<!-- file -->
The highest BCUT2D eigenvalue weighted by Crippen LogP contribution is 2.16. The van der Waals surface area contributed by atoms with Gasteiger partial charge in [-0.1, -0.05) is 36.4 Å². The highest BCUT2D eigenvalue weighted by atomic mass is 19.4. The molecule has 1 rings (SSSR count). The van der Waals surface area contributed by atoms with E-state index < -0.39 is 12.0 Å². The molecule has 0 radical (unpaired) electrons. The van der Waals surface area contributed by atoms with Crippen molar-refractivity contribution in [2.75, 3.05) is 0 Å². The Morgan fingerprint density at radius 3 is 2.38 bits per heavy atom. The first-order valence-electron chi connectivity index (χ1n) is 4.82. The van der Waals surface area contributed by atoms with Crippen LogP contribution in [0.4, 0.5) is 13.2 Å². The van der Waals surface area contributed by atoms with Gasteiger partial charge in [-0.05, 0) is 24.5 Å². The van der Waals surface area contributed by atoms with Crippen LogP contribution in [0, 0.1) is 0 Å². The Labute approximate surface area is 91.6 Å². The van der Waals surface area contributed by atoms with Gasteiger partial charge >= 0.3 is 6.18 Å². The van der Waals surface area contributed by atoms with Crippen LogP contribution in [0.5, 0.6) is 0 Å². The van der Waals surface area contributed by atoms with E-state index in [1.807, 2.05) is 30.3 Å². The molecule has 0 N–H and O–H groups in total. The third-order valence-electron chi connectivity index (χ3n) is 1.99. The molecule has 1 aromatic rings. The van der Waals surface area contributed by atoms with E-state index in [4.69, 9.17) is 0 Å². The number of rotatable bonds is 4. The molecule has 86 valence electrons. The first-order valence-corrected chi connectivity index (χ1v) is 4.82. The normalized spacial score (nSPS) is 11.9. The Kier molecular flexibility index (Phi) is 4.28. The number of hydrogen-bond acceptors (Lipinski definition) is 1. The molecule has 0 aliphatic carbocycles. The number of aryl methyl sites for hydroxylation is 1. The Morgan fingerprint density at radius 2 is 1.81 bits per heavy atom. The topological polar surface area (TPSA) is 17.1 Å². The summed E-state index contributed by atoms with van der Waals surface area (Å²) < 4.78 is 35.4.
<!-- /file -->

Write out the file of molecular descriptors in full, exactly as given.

The highest BCUT2D eigenvalue weighted by Crippen LogP contribution is 2.16. The van der Waals surface area contributed by atoms with Gasteiger partial charge in [-0.1, -0.05) is 36.4 Å². The highest BCUT2D eigenvalue weighted by atomic mass is 19.4. The molecule has 1 rings (SSSR count). The van der Waals surface area contributed by atoms with E-state index < -0.39 is 12.0 Å². The molecule has 0 radical (unpaired) electrons. The van der Waals surface area contributed by atoms with Crippen molar-refractivity contribution in [2.75, 3.05) is 0 Å². The Morgan fingerprint density at radius 3 is 2.38 bits per heavy atom. The first-order valence-electron chi connectivity index (χ1n) is 4.82. The van der Waals surface area contributed by atoms with Crippen LogP contribution in [0.4, 0.5) is 13.2 Å². The van der Waals surface area contributed by atoms with Gasteiger partial charge in [-0.05, 0) is 24.5 Å². The van der Waals surface area contributed by atoms with Crippen LogP contribution in [0, 0.1) is 0 Å². The Labute approximate surface area is 91.6 Å². The van der Waals surface area contributed by atoms with Gasteiger partial charge >= 0.3 is 6.18 Å². The van der Waals surface area contributed by atoms with Crippen LogP contribution in [0.5, 0.6) is 0 Å². The van der Waals surface area contributed by atoms with E-state index in [1.807, 2.05) is 30.3 Å². The molecule has 0 N–H and O–H groups in total. The third-order valence-electron chi connectivity index (χ3n) is 1.99. The molecule has 1 aromatic rings. The van der Waals surface area contributed by atoms with E-state index in [4.69, 9.17) is 0 Å². The number of rotatable bonds is 4. The molecule has 86 valence electrons. The first-order valence-corrected chi connectivity index (χ1v) is 4.82. The normalized spacial score (nSPS) is 11.9. The Kier molecular flexibility index (Phi) is 4.28. The number of hydrogen-bond acceptors (Lipinski definition) is 1. The molecule has 0 aliphatic carbocycles. The number of aryl methyl sites for hydroxylation is 1. The Morgan fingerprint density at radius 2 is 1.81 bits per heavy atom. The topological polar surface area (TPSA) is 17.1 Å². The summed E-state index contributed by atoms with van der Waals surface area (Å²) < 4.78 is 35.4.